“With astounding heart and mind, Alexander McCall Smith launches a bold and original new series. With The Department of Sensitive Crimes, he invents a new and compassionate genre: Scandi Blanc…”

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Photo by John Flygare on Unsplash

Ulf Varg is a detective who lives and works in Malmo, Sweden. From an inconspicuous office, he leads a small team in solving crimes which are beyond the scope (or beneath the notice) of the regular police force, while stoically enduring the occasional joke about his names, which both translate as ‘wolf.’

In classic Alexander McCall Smith style, we are invited into the personal as well as the professional life of our protagonist…

We learn the sad history of his failed marriage and meet his therapist; “Dr. Svensson had once counselled him to think of the things you’re doing rather than the things you did. It was useful advice- he knew that- even if the therapist liked to claim he was not dispensing advice, but helping him to work out what was the best thing to do. That was the trouble with Dr. Svensson, thought Ulf: he often denied that he was there- an odd thing to do, especially when you charged so much for being present.”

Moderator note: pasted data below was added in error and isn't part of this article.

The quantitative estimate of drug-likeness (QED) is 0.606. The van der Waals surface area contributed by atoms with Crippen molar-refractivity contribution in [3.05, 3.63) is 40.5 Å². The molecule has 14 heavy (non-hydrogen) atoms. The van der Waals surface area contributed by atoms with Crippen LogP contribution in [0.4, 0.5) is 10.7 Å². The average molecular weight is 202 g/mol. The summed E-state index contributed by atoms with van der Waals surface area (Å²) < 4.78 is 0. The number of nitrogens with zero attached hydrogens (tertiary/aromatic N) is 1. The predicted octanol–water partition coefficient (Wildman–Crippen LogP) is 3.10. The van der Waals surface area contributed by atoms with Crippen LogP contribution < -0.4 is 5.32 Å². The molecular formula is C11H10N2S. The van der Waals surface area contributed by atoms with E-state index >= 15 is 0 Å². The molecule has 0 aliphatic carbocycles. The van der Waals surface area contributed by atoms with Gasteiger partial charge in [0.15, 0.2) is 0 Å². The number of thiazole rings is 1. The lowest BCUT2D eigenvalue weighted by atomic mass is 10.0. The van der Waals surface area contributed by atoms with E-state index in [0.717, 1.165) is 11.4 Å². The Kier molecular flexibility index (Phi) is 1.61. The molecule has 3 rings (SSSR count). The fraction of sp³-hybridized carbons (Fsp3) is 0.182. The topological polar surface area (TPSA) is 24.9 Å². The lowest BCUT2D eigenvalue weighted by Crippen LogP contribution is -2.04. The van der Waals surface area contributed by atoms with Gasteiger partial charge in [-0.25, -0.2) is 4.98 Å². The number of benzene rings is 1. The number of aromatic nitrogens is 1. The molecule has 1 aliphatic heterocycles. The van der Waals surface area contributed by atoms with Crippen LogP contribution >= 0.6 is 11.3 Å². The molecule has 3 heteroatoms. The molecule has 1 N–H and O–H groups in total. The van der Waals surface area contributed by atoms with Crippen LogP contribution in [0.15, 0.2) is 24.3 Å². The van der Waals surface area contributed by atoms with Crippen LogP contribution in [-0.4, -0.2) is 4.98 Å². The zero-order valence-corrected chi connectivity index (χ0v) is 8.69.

We also get to know Ulf’s deaf labradoodle (Martin) and Mrs. Hogfors, the retired neighbour who cares for him while while Ulf’s at work… “Martin loved Mrs. Hogfors, and she adored him in return, allowing him to sleep on her sofa, feeding him a constant diet of fattening treats, and refusing to countenance any talk of faults on his part.”

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Photo by Sander Weeteling on Unsplash

Ulf’s co-workers are endearingly human and amusingly Swedish. But don’t expect to find nothing more than a lot of crime detection and platonic social interactions. Ulf is in love, and it’s heart-rending to delve a bit into the two sides of that ill-fated relationship…

I highly recommend this mentally and emotionally provocative novel to anyone who enjoys life. It’s not heavy, but with the light touch he’s famous for, this brilliant author hits another home run.

Have you read other books/ series by Alexander McCall Smith?

What do you think of this new series?

Thank you for reading with me!

Leah  🙂

 

 

 

 

The Colours of All the Cattle

“Life happens, she thought; whatever we do, life just happens.”